42 Given that all three bidders had been pre-qualified and that the contract would provide for liquidated damages for delays , Mr LEE Wing-tat questioned the need to give heavy weighting to the bidders' relative ability to complete the project on schedule. In response, DDArchS said that timely completion of the project was critical in this case as the sites of the existing quarters to be reprovisioned to the proposed site had to be released before a given date for land disposal. As such, the contractor was required to construct 2 220 quarter units in 28 months, which was indeed a very tight schedule. From local and overseas experience, the construction method proposed by the winning tenderer had proved to be highly efficient. Moreover, the tenderer had already obtained approval from the relevant authorities for transportation of prefabricated construction materials on two local expressways. This further strengthened the assessment panel's confidence in the tenderer's capability to deliver the project on schedule.
43 Mr HO Chung-tai expressed reservation over the high scores given to the construction method proposed by the winning tenderer, which he considered might not necessarily result in a better finish and greater working efficiency. In reply, DDArchS advised that the weighting accorded to the method statement components was only 4%, but the winning tender also scored higher marks under most of the other criteria for technical assessment.
44 Mr LEE Wing-tat enquired about the potential savings that could be derived from the construction method proposed in the winning tender. He pointed out that from the angle of cost-effectiveness, if the savings which could be derived within a reasonable period of time, say 10 years, were more than the price difference between the winning bid and the lowest tender bid, then the selection of the highest bid could be considered worth the investment. In response, DDArchS indicated that no such information was available. He however stressed that to ensure fair and objective assessment of the technical proposals, the tender price bids were only disclosed after the completion of the technical assessment. Thus, the assessment panel had no knowledge of the tender price bids in the course of the technical assessment.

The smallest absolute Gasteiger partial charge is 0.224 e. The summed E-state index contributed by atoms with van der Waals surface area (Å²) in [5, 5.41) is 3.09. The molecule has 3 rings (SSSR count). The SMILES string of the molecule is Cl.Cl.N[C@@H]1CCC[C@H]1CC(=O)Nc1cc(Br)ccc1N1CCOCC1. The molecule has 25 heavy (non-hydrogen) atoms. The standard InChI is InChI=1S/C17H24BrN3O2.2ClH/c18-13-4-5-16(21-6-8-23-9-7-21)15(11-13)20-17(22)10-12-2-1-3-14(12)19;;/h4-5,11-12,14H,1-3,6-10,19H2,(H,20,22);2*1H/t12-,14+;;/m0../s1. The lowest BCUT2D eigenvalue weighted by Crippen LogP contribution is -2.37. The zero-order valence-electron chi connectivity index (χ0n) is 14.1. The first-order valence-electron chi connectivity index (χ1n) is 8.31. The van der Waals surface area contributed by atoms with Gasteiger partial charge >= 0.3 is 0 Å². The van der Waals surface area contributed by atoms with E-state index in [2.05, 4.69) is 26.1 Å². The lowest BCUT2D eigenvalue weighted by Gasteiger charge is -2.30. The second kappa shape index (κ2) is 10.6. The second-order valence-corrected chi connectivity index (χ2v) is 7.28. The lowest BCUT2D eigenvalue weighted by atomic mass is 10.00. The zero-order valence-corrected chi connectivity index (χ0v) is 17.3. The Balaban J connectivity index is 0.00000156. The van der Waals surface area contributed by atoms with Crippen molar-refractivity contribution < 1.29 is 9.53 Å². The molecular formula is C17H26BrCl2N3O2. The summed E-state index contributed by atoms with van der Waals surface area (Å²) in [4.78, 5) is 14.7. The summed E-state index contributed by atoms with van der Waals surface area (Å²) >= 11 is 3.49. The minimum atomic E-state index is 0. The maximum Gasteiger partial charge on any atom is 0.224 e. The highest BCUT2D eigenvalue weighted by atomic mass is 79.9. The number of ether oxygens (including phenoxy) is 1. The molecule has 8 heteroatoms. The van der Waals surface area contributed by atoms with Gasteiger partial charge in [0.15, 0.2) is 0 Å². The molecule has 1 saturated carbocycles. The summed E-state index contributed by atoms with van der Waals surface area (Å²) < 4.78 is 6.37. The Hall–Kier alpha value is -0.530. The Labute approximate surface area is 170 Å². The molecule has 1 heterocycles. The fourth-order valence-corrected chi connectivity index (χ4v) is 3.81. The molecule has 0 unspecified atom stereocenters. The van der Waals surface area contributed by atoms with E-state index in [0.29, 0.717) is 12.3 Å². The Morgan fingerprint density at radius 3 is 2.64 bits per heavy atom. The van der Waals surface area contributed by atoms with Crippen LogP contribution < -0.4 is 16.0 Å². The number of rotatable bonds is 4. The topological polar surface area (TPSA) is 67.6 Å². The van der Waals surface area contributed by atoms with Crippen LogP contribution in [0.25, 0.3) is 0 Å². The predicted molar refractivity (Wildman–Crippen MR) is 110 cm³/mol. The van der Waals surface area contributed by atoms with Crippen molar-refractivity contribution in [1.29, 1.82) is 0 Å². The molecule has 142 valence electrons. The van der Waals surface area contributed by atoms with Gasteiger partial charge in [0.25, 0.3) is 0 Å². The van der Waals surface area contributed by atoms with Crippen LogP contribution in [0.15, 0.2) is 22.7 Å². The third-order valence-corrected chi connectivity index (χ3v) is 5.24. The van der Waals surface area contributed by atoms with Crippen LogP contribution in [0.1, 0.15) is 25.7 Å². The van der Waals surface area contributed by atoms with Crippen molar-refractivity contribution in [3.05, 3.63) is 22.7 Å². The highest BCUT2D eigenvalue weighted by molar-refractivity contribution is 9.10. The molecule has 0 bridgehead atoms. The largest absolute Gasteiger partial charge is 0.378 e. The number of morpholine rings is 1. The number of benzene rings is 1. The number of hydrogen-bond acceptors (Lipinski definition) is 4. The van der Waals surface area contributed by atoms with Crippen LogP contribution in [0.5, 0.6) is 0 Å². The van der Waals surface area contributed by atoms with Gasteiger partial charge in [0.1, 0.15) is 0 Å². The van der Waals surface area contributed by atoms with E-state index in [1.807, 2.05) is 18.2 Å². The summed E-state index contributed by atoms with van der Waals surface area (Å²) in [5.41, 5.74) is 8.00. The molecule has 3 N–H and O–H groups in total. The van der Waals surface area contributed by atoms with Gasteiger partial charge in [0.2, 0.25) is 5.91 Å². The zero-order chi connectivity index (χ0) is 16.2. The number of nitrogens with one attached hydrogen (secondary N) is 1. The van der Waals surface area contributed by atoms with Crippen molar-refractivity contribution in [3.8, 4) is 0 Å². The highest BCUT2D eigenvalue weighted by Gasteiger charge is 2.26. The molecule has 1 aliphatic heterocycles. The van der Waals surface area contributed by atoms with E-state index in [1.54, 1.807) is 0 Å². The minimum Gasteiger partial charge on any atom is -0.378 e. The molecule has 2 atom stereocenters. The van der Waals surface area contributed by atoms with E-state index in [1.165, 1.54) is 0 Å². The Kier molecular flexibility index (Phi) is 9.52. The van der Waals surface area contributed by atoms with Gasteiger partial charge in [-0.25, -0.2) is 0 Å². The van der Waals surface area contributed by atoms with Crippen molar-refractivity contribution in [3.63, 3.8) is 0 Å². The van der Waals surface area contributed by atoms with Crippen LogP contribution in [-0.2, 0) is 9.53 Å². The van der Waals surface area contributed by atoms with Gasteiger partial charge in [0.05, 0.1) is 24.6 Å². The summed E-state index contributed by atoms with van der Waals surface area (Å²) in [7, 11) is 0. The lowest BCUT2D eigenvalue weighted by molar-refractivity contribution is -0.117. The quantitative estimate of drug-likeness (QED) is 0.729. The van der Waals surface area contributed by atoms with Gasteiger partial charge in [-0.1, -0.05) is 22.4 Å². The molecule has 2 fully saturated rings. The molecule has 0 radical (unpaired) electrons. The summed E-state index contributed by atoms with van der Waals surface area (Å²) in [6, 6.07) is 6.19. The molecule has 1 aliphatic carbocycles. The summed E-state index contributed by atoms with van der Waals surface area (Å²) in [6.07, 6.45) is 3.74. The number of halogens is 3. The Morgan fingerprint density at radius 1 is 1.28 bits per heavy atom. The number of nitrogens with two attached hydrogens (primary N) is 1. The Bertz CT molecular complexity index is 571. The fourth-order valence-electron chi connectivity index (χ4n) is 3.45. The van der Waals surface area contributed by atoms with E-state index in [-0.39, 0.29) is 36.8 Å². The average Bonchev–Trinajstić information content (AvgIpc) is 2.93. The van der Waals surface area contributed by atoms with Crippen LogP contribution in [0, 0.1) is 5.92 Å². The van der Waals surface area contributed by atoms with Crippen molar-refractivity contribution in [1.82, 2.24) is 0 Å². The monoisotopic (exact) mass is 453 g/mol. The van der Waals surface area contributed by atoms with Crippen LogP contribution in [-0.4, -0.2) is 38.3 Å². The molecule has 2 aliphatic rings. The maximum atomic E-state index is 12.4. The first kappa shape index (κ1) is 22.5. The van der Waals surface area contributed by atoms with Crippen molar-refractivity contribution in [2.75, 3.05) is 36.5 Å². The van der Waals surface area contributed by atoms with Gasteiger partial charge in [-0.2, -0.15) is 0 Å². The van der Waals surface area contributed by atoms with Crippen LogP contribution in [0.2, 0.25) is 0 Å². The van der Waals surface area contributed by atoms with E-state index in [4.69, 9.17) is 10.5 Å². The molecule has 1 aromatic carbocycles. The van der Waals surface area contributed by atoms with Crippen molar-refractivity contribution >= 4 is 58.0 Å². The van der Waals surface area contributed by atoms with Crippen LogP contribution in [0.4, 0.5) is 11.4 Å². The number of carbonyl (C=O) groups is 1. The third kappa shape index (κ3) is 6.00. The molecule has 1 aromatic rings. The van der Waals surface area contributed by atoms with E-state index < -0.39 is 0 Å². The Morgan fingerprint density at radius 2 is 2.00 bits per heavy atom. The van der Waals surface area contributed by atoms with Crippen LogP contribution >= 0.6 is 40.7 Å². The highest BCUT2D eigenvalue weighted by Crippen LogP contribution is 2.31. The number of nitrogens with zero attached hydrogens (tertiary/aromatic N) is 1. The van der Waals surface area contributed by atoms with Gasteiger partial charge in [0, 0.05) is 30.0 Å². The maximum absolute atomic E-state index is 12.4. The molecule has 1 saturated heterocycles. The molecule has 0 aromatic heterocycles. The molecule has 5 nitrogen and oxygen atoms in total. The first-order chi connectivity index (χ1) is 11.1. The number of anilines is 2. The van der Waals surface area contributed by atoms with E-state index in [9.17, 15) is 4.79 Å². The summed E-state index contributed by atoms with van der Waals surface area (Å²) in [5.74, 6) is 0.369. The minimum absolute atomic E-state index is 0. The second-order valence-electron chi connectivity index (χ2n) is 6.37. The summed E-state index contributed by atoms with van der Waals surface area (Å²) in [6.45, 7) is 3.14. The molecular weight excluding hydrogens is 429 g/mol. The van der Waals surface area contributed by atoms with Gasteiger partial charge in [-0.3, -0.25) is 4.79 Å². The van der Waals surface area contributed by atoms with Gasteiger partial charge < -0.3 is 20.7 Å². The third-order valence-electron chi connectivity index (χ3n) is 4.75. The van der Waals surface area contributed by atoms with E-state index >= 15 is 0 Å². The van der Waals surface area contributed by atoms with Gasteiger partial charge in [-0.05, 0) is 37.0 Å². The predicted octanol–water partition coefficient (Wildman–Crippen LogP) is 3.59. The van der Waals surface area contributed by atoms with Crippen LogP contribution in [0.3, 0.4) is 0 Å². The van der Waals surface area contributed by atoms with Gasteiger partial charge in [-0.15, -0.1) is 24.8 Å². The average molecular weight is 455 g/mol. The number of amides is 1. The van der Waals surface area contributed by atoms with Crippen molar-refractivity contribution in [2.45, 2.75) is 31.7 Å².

45 Mr Edward HO commented that one shortcoming of the Design and Build tender, under which the present project was awarded, was the difficulty to make comparisons between tender proposals as the technical proposals were drawn up on the basis of different designs. While he personally was not in favour of the Design and Build approach, given that it had been used for the project in question, he considered it prudent to place more emphasis on the quality and time control aspects in the assessment of tenders. Mr LEE Wing-tat shared Mr HO's view that the Design and Build tendering approach was more susceptible to subjective judgement. Given the highly standardized features of government quarters, he queried the appropriateness of using this approach. In response, DDArchS said that the approach was cost-effective for projects with fairly defined scopes and requirements; the Government could obtain a reasonably good quality product within a short period of time with relatively less manpower input as compared to the traditional approach of tendering the construction works after undertaking a detailed design. He added that a number of government projects, including two similar government quarters projects in Chai Wan and Ngau Chi Wan had been successfully completed using this approach.
46 In reply to Mr CHEUNG Man-kwong's enquiry about the size of the quarter units to be constructed under the project in question, DDArchS advised that the quarters would provide accommodation to mainly junior officers and the size of the units would range from 400 square feet to 800 square feet according to the prevailing standards.
47 As to how the outturn tender price compared to the approved project estimates, DDArchS advised that the approved project estimate in February 1998 was $3.2 billion and the estimate made immediately before invitation of tenders was $2.8 billion. He added that the lower outturn price of $2.3 billion was the result of competitive bidding.
48 The meeting adjourned at 12:50 pm.
Legislative Council Secretariat
22 March 1999